c/o philadelphiaeagles.com

c/o philadelphiaeagles.com

As a Patriots fan, it has been a grueling two weeks since that awful Sunday. The scab is gradually transforming into a scar, just like the other wounds created by the New York Giants. Nevertheless, it is time for some NFL awards. Although The NFL Honors have already occurred, here are four of my own for the 2017-2018 NFL season.

MVP: Jason Kelce

This award physically pains me to write. Tom Brady is a mentor, a father figure, an immortal being, and, above all, a symbol of hope. Jason Kelce is not a household name like Tom Brady is. However, the world must know who he is and why he was the most valuable player this season. He’s the Eagles’ center and is one of the most athletic, smart, and well rounded players in all of football. Even though he can’t run a 4.2 40-yard dash, his athletic ability at center is unparalleled. He gave Nick Foles and Carson Wentz the protection they needed to allow plays to develop downfield and to get to the second level quickly to help Jay Ajayi and LeGarrette Blount pound the ball.

The Vikings, the number-one-rated defensive team in the NFL, didn’t put much pressure on Foles; the Patriots didn’t even register a sack. For Bill Belichick ’75 , the Vince Lombardi of his era, not to make second-half adjustments to sack Foles is mind boggling. Much of that success can be credited to Kelce. The center is the leader of the offensive line, calling out linebackers and blitzes. The Eagles offensive line was almost impenetrable during the season. That’s what makes great teams: a stellar offensive line.

Breakout Player of the Year: Jacksonville Jaguars Defense

Think about this statement for one second: The Jacksonville Jaguars walked into New England and almost advanced to the Super Bowl, with Blake Bortles as quarterback. I love Bortles as a manmuch due to his Barstool interview, which was a hoot—but there’s no way he could’ve advanced to the AFC Championship game alone. The Jacksonville Jaguars defense reminds me of the Ravens defense that beat the 49ers. There is no level of their defense that’s weak. Calais Campbell and Marcell Dareus lead the line, Telvin Smith and Myles Jack hold down the linebacker core, and A.J. Bouye and Jalen Ramsey run the secondary. All those players could be All-Pros in the coming years, especially the linebackers and defensive backs. The Jags played hard even while no one ever believed that Jacksonville could succeed in the postseason. Well, they did. Ramsey made the decisive interception against the Bills in the Wild Card game. Smith picked off Big Ben and took it to the house against the Steelers, and Jack had the most incredible strip and recovery of Dion Lewis in the AFC Championship. The Jags proved that they deserve to be in the conversation of the NFL’s elites. Whether they actually go all the way next year is to be determined; however, they will be in it for the long haul.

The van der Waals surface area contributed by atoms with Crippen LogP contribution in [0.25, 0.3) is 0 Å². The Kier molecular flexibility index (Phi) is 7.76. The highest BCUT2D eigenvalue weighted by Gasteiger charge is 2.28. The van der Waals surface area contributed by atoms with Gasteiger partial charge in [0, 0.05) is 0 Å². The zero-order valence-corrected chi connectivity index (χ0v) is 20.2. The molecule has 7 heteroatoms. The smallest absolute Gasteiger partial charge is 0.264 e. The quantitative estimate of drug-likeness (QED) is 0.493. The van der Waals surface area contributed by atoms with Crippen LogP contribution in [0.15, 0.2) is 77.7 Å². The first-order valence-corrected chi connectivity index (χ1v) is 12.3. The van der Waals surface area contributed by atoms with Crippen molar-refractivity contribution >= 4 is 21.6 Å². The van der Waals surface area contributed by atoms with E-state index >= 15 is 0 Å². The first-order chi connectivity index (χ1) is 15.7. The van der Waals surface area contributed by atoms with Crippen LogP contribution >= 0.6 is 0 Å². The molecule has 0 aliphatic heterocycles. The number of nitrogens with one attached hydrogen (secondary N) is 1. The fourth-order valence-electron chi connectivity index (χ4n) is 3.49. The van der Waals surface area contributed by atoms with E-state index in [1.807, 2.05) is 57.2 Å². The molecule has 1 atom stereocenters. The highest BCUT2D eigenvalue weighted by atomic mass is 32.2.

Most Disappointing Team: Atlanta Falcons

The Falcons were supposed to come back this year with a chip on their shoulder. The Patriots overcame a 25-point deficit to take away Atlanta’s first Super Bowl. The defense struggled at times during the year, but it was the offense’s failure that was the most perplexing. How could a team headlined by Matt Ryan, Julio Jones, and Devonta Freeman not play well offensively? The offensive line wasn’t great at times, which decreased how much Ryan and Jones could connect. The most important reason for the Falcons’ failure is that they started so slow during the beginning of the season that they could never recover. They almost beat the eventual Super Bowl champions in Philadelphia but came up just short. They were supposed to come back this year and win, but Dan Quinn and Matt Ryan failed to put the 25-3 jokes past them. As a result, they didn’t even advance past the Eagles in the Divisional Round.

Coach of the Year: Doug Pederson

There’s no way around this: Doug Pederson is the coach of the year. Having your franchise quarterback tear his ACL in the middle of a Super Bowl run is devastating. Most teams would fold in this situation, but Pederson didn’t let that happen. The Eagles not only adjusted to life without Wentz, but they also evolved in a positive way. Foles stepped in and played out of his mind. Even though much of that is attributed to Foles himself, you can’t overlook Pederson. Furthermore, Pederson made key play calls that made the Eagles Super Bowl Champions. Not many coaches have the gall to go for it on fourth down against the Patriots in the Super Bowl; not many coaches aren’t intimidated when facing the Patriots. Pederson put a team on the field that had no fear. They went out there and soared. Without Pederson, I don’t think the Eagles could have overcome the Wentz injury.


Andrew Martin can be reached at akmartin@wesleyan.edu.

Comments are closed